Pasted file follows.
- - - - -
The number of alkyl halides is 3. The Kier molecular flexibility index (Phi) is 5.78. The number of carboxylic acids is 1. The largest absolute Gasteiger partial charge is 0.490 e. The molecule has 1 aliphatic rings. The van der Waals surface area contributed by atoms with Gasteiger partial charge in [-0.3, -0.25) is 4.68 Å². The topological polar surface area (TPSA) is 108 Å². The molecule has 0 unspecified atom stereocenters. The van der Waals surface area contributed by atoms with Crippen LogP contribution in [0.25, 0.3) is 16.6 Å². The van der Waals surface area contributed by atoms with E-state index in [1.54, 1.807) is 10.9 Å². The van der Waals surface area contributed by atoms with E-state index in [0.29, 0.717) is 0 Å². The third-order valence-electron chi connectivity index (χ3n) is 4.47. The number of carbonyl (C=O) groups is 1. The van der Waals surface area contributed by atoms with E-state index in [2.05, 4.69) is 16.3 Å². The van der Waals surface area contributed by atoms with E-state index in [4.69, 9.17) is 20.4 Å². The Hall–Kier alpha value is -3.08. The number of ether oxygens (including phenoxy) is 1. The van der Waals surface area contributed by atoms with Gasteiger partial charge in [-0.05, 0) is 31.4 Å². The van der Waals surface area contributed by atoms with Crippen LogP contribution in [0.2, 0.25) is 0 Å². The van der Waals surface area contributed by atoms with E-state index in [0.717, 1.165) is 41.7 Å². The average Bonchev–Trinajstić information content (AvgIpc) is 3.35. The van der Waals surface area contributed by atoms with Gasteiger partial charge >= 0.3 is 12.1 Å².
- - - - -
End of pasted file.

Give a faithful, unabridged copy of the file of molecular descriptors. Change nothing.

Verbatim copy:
The number of alkyl halides is 3. The Kier molecular flexibility index (Phi) is 5.78. The number of carboxylic acids is 1. The largest absolute Gasteiger partial charge is 0.490 e. The molecule has 1 aliphatic rings. The van der Waals surface area contributed by atoms with Gasteiger partial charge in [-0.3, -0.25) is 4.68 Å². The topological polar surface area (TPSA) is 108 Å². The molecule has 0 unspecified atom stereocenters. The van der Waals surface area contributed by atoms with Crippen LogP contribution in [0.25, 0.3) is 16.6 Å². The van der Waals surface area contributed by atoms with E-state index in [1.54, 1.807) is 10.9 Å². The van der Waals surface area contributed by atoms with E-state index in [0.29, 0.717) is 0 Å². The third-order valence-electron chi connectivity index (χ3n) is 4.47. The number of carbonyl (C=O) groups is 1. The van der Waals surface area contributed by atoms with E-state index in [2.05, 4.69) is 16.3 Å². The van der Waals surface area contributed by atoms with E-state index in [4.69, 9.17) is 20.4 Å². The Hall–Kier alpha value is -3.08. The number of ether oxygens (including phenoxy) is 1. The van der Waals surface area contributed by atoms with Gasteiger partial charge in [-0.05, 0) is 31.4 Å². The van der Waals surface area contributed by atoms with Crippen LogP contribution in [0.2, 0.25) is 0 Å². The van der Waals surface area contributed by atoms with E-state index in [0.717, 1.165) is 41.7 Å². The average Bonchev–Trinajstić information content (AvgIpc) is 3.35. The van der Waals surface area contributed by atoms with Gasteiger partial charge >= 0.3 is 12.1 Å².